When it comes to saltwater aquarium (especially those for a reef tank), there are a lot of different attributes to consider. Of course, one of the first things we look for in an “ornamental” fish species is a pleasing or striking appearance. Then, when keeping (or planning on keeping) small, timid fishes or vulnerable invertebrates, we ask, “but is it peaceful and/or reef-safe?” Over time, we certainly might place a high value on additional characteristics such as sourcing (aquacultured or wild-caught), ecologically beneficial behaviors (grazing unwanted algae), and so on.
To be sure, there are rather few fish species that meet all of the above criteria; this small list gets even shorter when the candidate must be (and stay) small enough to fit comfortably within the narrow confines of a so-called nano tank.
Yes, it’s cool that nano aquaria can fit on your office desk. Sure, they’re cute. And they do indeed cost less to build and stock, something important to those on a strict budget. But let’s be honest about one thing: they most definitely are not necessarily easier to operate. Due to their limited volume, water quality can decline rapidly, often leading to algal plagues. Sharply fluctuating conditions, which are much more common in small systems, can stress the hardiest of fishes. A lack of personal space can leave many normally peaceable fish species at each others’ throats. Though it might seem counter-intuitive at first, successfully housing fishes in nano tanks can be a serious challenge!
Given the unique difficulties in maintaining a healthy nano tank, one should put a lot of consideration into any prospective fishes prior to stocking one. In light of how few fish species are even barely suitable for these tiny systems, it might be hard to believe that any can truly thrive in them. But there is one: The court jester goby!
Natural (and captive) history
Gobies (Family Gobiidae), being so small and typically amenable to aquarium conditions, are generally a must-have for small marine aquaria. Quite a few members of the family are already cultured commercially for use as ornamentals. However, even amongst its closest relatives, the court jester goby is a real stand-out in any size tank. As far as marine aquarists were concerned, everything about this species really changed when it became available to aquarists as an aquacultured species.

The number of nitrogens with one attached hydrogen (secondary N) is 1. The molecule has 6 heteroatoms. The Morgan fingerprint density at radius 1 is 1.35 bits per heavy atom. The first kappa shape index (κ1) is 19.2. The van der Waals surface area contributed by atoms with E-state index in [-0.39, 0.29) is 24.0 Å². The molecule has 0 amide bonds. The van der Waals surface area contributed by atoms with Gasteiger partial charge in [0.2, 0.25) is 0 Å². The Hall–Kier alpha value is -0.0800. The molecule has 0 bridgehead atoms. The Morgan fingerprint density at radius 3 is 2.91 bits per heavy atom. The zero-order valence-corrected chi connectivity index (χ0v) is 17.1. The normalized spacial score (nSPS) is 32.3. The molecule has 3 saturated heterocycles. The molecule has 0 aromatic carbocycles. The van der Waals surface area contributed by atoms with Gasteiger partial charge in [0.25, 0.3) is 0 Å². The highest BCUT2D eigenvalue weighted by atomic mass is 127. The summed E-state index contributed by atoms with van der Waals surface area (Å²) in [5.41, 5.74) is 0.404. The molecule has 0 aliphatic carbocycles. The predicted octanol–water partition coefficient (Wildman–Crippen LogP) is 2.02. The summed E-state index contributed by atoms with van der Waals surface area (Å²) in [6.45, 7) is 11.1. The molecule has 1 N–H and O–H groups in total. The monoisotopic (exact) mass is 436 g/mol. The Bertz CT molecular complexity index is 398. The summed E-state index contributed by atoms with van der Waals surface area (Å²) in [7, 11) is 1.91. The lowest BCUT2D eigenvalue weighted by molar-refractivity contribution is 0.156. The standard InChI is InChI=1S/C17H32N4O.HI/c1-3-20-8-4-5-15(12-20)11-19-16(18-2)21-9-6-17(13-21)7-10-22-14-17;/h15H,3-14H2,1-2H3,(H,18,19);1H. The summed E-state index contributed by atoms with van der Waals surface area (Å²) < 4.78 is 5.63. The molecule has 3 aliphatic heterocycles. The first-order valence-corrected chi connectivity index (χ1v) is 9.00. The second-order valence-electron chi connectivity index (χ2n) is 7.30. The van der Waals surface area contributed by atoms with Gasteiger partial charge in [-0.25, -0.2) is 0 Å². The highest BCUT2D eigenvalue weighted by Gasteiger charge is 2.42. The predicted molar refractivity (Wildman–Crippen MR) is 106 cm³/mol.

The court jester goby (Koumansetta rainfordi), which has also been called Rainford’s goby or the Old Glory goby, is native to countless tropical coral reefs of the western Pacific Ocean from the Philippines to the southern Great Barrier Reef to Fiji. Unlike most members of its family, it is an adapt swimmer and is usually found hovering over the sea bottom. It is most abundant over coral-associated sand or mad flats at depths of 3-30 meters (6.6 to 98.4 feet). While usually solitary, it is somewhat social and can occur in small groups. An omnivore, it targets benthic algae as well as small invertebrates such as copepods.
Perhaps because of its attractive markings—an olive background with bright orange horizontal stripes—it has been regularly targeted by collectors for nearly three decades. The one thing aquarists really liked about the species is its taste for nuisance hair algae. This often became a problem, however, as wild-caught specimens seemed to want little other than hair algae. Indeed, many starved to death in captivity for this reason. This was both surprising and frustrating to many keepers who subsequently wrote the species off as “difficult.”
Two things changed this perception in recent times. The first was the improved availability of live copepods. Having a continuous supply of a nutritious live food—that they’d actually eat—greatly improved the survivability of this species and many like it. At least as important as this was the introduction of aquacultured specimens. Not only are these considerably hardier than wild counterparts (as is usually the case), but they are much less finicky about what they eat. These changes set the stage for the court jester’s fast-increasing popularity as a nano reef fish.
King of the microcosm
Rarely exceeding a length of 2 ½ inches, this little fish can be maintained—for life—in a tank as small as 20 gallons. This of course also has to do a bit with its lack of strong territorial behavior. Captive bred court jester gobies are especially social (just so long as they don’t have to share a small space with their own kind). They are completely reef-safe. And, while they will eat hair algae (something you’ll love, if it starts growing in your tank), these domesticated specimens accept a rather wide variety of food items. They are relatively resistant to common aquarium diseases. Moreover, they “hold” their vivid colors as well as wild specimens and, even better, are produced in a sustainable manner. When searching for the consummate nano reef aquarium fish, it’s pretty hard to look far past the court jester goby!